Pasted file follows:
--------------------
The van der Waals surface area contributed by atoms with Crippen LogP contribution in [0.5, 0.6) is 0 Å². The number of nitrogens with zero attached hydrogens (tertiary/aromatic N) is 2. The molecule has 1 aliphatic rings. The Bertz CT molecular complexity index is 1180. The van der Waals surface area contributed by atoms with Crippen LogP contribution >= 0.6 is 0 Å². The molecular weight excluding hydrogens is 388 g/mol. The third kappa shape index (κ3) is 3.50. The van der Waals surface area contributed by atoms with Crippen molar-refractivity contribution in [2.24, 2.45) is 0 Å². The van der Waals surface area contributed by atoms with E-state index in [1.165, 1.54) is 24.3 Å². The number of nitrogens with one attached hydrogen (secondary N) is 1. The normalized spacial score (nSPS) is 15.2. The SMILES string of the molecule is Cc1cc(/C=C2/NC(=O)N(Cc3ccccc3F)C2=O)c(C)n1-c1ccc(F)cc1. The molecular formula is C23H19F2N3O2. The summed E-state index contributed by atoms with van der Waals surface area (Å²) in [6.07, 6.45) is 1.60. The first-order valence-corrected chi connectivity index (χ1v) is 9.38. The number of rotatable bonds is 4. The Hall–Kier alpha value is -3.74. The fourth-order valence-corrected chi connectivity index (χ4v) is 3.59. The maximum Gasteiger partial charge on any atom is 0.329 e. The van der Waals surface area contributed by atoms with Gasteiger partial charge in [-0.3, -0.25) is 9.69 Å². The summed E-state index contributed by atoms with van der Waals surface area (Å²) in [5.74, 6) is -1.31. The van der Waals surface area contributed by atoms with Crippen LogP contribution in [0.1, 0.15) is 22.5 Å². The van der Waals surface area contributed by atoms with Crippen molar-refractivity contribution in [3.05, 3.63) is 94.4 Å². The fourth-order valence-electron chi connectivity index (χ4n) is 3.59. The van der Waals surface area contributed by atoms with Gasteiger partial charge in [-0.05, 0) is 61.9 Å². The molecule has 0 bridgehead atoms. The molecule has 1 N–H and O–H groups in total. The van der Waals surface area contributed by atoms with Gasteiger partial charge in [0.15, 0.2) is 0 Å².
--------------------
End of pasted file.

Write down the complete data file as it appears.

The van der Waals surface area contributed by atoms with Crippen LogP contribution in [0.5, 0.6) is 0 Å². The number of nitrogens with zero attached hydrogens (tertiary/aromatic N) is 2. The molecule has 1 aliphatic rings. The Bertz CT molecular complexity index is 1180. The van der Waals surface area contributed by atoms with Crippen LogP contribution >= 0.6 is 0 Å². The molecular weight excluding hydrogens is 388 g/mol. The third kappa shape index (κ3) is 3.50. The van der Waals surface area contributed by atoms with Crippen molar-refractivity contribution in [2.24, 2.45) is 0 Å². The van der Waals surface area contributed by atoms with E-state index in [1.165, 1.54) is 24.3 Å². The number of nitrogens with one attached hydrogen (secondary N) is 1. The normalized spacial score (nSPS) is 15.2. The SMILES string of the molecule is Cc1cc(/C=C2/NC(=O)N(Cc3ccccc3F)C2=O)c(C)n1-c1ccc(F)cc1. The molecular formula is C23H19F2N3O2. The summed E-state index contributed by atoms with van der Waals surface area (Å²) in [6.07, 6.45) is 1.60. The first-order valence-corrected chi connectivity index (χ1v) is 9.38. The number of rotatable bonds is 4. The Hall–Kier alpha value is -3.74. The fourth-order valence-corrected chi connectivity index (χ4v) is 3.59. The maximum Gasteiger partial charge on any atom is 0.329 e. The van der Waals surface area contributed by atoms with Gasteiger partial charge in [-0.3, -0.25) is 9.69 Å². The summed E-state index contributed by atoms with van der Waals surface area (Å²) in [5.74, 6) is -1.31. The van der Waals surface area contributed by atoms with Crippen LogP contribution in [0.1, 0.15) is 22.5 Å². The van der Waals surface area contributed by atoms with Crippen molar-refractivity contribution in [3.05, 3.63) is 94.4 Å². The fourth-order valence-electron chi connectivity index (χ4n) is 3.59. The van der Waals surface area contributed by atoms with Gasteiger partial charge in [-0.05, 0) is 61.9 Å². The molecule has 0 bridgehead atoms. The molecule has 1 N–H and O–H groups in total. The van der Waals surface area contributed by atoms with Gasteiger partial charge in [0.15, 0.2) is 0 Å².